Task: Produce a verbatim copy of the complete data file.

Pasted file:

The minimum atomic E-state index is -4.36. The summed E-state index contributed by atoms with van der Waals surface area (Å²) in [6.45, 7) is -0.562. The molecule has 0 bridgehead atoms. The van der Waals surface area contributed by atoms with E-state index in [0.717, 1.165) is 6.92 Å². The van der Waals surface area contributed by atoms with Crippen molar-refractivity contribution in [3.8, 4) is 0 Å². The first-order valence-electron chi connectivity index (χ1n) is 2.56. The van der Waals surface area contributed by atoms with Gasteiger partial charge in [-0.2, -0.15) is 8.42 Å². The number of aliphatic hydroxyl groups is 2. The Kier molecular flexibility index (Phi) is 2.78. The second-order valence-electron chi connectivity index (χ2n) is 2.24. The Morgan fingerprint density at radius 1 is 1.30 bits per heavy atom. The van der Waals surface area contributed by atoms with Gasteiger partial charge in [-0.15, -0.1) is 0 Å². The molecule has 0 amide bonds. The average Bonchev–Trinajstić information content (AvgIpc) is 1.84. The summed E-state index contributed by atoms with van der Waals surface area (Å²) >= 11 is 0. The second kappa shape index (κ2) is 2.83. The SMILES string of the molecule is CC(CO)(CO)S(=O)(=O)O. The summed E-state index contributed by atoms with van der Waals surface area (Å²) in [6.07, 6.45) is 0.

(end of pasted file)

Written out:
The minimum atomic E-state index is -4.36. The summed E-state index contributed by atoms with van der Waals surface area (Å²) in [6.45, 7) is -0.562. The molecule has 0 bridgehead atoms. The van der Waals surface area contributed by atoms with E-state index in [0.717, 1.165) is 6.92 Å². The van der Waals surface area contributed by atoms with Crippen molar-refractivity contribution in [3.8, 4) is 0 Å². The first-order valence-electron chi connectivity index (χ1n) is 2.56. The van der Waals surface area contributed by atoms with Gasteiger partial charge in [-0.2, -0.15) is 8.42 Å². The number of aliphatic hydroxyl groups is 2. The Kier molecular flexibility index (Phi) is 2.78. The second-order valence-electron chi connectivity index (χ2n) is 2.24. The Morgan fingerprint density at radius 1 is 1.30 bits per heavy atom. The van der Waals surface area contributed by atoms with Gasteiger partial charge in [-0.15, -0.1) is 0 Å². The molecule has 0 amide bonds. The average Bonchev–Trinajstić information content (AvgIpc) is 1.84. The summed E-state index contributed by atoms with van der Waals surface area (Å²) >= 11 is 0. The second kappa shape index (κ2) is 2.83. The SMILES string of the molecule is CC(CO)(CO)S(=O)(=O)O. The summed E-state index contributed by atoms with van der Waals surface area (Å²) in [6.07, 6.45) is 0.